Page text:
This technology is a paper-based diagnostic that identifies patients infected with tuberculosis
Tuberculosis (TB) is one of the top ten causes of death worldwide. TB can remain latent for years, and early stages of active disease can remain mild for months making diagnosis challenging. Additionally, TB is most common in third world countries that lack the healthcare systems to support costly specialized testing equipment. The only tests available in these countries require days to confirm a positive TB diagnosis, and many patients never receive a diagnosis because the health center is too far away to make a return trip. Therefore, there is a desperate need to develop rapid, cheap diagnostics to identify patients with TB.
This invention uses a paper-based immunoassay to identify TB. Capturing dilute target molecules remains a challenge in engineering diagnostic immunoassays. One way to overcome this challenge is to use a great excess of binding molecule to create pseudo first-order reaction conditions that can then efficiently capture nearly all target molecules in a sample. These inventors developed a bifunctional protein containing a domain to bind the urine TB biomarker Rv1656 and another domain that tightly binds cellulose. The cellulose-binding domain is used to anchor a high concentration of the bifunctional protein onto paper and the paper bound protein can capture nearly all Rv1656 from a dilute solution. Importantly, this protein can be rapidly produced and purified using bacterial culture systems.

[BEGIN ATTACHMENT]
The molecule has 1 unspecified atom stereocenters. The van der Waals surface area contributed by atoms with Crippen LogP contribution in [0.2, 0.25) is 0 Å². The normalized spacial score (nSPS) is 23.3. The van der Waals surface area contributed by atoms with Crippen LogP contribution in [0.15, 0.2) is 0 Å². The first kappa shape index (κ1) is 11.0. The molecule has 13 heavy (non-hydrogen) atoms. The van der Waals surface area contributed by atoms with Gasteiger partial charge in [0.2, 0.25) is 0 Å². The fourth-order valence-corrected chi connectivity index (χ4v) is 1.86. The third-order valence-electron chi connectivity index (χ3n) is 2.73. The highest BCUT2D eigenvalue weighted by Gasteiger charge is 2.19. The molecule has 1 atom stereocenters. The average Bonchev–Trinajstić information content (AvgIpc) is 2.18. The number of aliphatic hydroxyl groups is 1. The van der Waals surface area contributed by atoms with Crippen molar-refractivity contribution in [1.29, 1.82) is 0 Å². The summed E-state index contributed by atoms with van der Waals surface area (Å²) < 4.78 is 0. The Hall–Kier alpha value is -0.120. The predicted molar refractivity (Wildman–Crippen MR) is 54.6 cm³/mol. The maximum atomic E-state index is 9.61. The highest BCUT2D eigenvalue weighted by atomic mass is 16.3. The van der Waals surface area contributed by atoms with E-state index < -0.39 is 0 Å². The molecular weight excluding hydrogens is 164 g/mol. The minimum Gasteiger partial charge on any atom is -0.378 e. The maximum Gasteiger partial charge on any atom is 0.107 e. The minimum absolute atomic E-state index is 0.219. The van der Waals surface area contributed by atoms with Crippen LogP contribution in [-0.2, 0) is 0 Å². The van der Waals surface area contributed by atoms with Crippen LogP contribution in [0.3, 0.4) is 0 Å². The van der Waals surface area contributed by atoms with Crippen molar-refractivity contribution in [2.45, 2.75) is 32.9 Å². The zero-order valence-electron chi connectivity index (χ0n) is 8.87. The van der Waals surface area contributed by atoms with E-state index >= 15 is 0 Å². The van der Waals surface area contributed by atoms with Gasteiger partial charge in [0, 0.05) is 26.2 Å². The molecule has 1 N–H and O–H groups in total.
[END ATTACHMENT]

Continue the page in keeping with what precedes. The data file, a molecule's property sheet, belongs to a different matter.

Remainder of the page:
- Cheap, rapid paper-based diagnostic for TB urine biomarker Rv1656
- Efficient target capture and very low background binding gives high signal to noise ratio
- Diagnostic application does not require specialized equipment or technical knowledge
- Very cheap production using scalable bacterial culture and simple purification